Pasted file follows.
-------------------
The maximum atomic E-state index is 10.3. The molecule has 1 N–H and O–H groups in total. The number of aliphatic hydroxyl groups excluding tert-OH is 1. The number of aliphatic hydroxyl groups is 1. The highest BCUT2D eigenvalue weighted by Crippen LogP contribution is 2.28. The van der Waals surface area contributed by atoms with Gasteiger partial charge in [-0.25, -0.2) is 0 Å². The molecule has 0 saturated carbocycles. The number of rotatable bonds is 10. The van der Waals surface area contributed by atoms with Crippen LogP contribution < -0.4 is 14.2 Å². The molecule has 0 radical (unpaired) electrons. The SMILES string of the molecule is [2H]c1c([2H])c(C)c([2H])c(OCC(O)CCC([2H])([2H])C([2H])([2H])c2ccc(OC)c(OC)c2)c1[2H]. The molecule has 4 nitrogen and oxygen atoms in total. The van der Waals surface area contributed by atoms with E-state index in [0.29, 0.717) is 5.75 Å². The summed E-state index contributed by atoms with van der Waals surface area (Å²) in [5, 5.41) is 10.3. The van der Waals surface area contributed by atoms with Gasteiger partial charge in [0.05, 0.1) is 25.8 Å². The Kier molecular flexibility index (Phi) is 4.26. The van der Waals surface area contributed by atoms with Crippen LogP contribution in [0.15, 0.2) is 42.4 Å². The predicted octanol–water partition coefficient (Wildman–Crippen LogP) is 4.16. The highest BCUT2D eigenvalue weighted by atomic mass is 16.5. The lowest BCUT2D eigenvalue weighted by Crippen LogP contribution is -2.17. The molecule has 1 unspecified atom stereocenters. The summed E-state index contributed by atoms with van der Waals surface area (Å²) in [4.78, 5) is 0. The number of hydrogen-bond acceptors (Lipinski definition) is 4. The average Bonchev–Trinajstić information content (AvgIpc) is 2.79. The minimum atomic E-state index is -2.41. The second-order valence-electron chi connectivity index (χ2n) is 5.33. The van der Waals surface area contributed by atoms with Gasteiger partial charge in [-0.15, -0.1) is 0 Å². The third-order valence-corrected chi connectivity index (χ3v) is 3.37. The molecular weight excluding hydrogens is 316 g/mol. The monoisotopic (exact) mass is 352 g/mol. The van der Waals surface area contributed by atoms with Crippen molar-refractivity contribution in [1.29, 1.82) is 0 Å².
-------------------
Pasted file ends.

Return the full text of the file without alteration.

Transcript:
The maximum atomic E-state index is 10.3. The molecule has 1 N–H and O–H groups in total. The number of aliphatic hydroxyl groups excluding tert-OH is 1. The number of aliphatic hydroxyl groups is 1. The highest BCUT2D eigenvalue weighted by Crippen LogP contribution is 2.28. The van der Waals surface area contributed by atoms with Gasteiger partial charge in [-0.25, -0.2) is 0 Å². The molecule has 0 saturated carbocycles. The number of rotatable bonds is 10. The van der Waals surface area contributed by atoms with Crippen LogP contribution < -0.4 is 14.2 Å². The molecule has 0 radical (unpaired) electrons. The SMILES string of the molecule is [2H]c1c([2H])c(C)c([2H])c(OCC(O)CCC([2H])([2H])C([2H])([2H])c2ccc(OC)c(OC)c2)c1[2H]. The molecule has 4 nitrogen and oxygen atoms in total. The van der Waals surface area contributed by atoms with E-state index in [0.29, 0.717) is 5.75 Å². The summed E-state index contributed by atoms with van der Waals surface area (Å²) in [5, 5.41) is 10.3. The van der Waals surface area contributed by atoms with Gasteiger partial charge in [0.05, 0.1) is 25.8 Å². The Kier molecular flexibility index (Phi) is 4.26. The van der Waals surface area contributed by atoms with Crippen LogP contribution in [0.15, 0.2) is 42.4 Å². The predicted octanol–water partition coefficient (Wildman–Crippen LogP) is 4.16. The highest BCUT2D eigenvalue weighted by atomic mass is 16.5. The lowest BCUT2D eigenvalue weighted by Crippen LogP contribution is -2.17. The molecule has 1 unspecified atom stereocenters. The summed E-state index contributed by atoms with van der Waals surface area (Å²) in [4.78, 5) is 0. The number of hydrogen-bond acceptors (Lipinski definition) is 4. The average Bonchev–Trinajstić information content (AvgIpc) is 2.79. The minimum atomic E-state index is -2.41. The second-order valence-electron chi connectivity index (χ2n) is 5.33. The van der Waals surface area contributed by atoms with Gasteiger partial charge in [-0.15, -0.1) is 0 Å². The third-order valence-corrected chi connectivity index (χ3v) is 3.37. The molecular weight excluding hydrogens is 316 g/mol. The monoisotopic (exact) mass is 352 g/mol. The van der Waals surface area contributed by atoms with Crippen molar-refractivity contribution in [1.29, 1.82) is 0 Å².